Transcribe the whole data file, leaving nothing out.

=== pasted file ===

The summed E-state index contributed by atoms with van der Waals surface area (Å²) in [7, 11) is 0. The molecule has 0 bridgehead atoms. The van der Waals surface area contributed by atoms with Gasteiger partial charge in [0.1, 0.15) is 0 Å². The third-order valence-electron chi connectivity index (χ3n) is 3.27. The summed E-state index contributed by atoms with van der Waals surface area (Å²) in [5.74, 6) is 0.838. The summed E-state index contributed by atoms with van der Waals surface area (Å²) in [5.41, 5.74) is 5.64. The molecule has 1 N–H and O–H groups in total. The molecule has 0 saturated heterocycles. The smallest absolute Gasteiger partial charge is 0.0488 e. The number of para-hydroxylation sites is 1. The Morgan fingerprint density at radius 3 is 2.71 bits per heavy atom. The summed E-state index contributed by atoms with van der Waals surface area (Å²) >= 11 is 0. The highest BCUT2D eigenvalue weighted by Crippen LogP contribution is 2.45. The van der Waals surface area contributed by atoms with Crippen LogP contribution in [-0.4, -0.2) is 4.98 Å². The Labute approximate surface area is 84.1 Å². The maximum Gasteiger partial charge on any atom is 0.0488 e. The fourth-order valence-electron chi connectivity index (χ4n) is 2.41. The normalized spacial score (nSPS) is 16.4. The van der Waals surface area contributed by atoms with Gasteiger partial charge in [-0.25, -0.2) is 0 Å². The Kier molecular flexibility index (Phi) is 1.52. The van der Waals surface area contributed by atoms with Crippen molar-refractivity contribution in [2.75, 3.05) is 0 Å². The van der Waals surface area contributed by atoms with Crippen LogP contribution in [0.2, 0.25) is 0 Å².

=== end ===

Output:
The summed E-state index contributed by atoms with van der Waals surface area (Å²) in [7, 11) is 0. The molecule has 0 bridgehead atoms. The van der Waals surface area contributed by atoms with Gasteiger partial charge in [0.1, 0.15) is 0 Å². The third-order valence-electron chi connectivity index (χ3n) is 3.27. The summed E-state index contributed by atoms with van der Waals surface area (Å²) in [5.74, 6) is 0.838. The summed E-state index contributed by atoms with van der Waals surface area (Å²) in [5.41, 5.74) is 5.64. The molecule has 1 N–H and O–H groups in total. The molecule has 0 saturated heterocycles. The smallest absolute Gasteiger partial charge is 0.0488 e. The number of para-hydroxylation sites is 1. The Morgan fingerprint density at radius 3 is 2.71 bits per heavy atom. The summed E-state index contributed by atoms with van der Waals surface area (Å²) >= 11 is 0. The highest BCUT2D eigenvalue weighted by Crippen LogP contribution is 2.45. The van der Waals surface area contributed by atoms with Crippen LogP contribution in [-0.4, -0.2) is 4.98 Å². The Labute approximate surface area is 84.1 Å². The maximum Gasteiger partial charge on any atom is 0.0488 e. The fourth-order valence-electron chi connectivity index (χ4n) is 2.41. The normalized spacial score (nSPS) is 16.4. The van der Waals surface area contributed by atoms with Gasteiger partial charge in [-0.25, -0.2) is 0 Å². The Kier molecular flexibility index (Phi) is 1.52. The van der Waals surface area contributed by atoms with Crippen molar-refractivity contribution in [2.75, 3.05) is 0 Å². The van der Waals surface area contributed by atoms with Crippen LogP contribution in [0.2, 0.25) is 0 Å².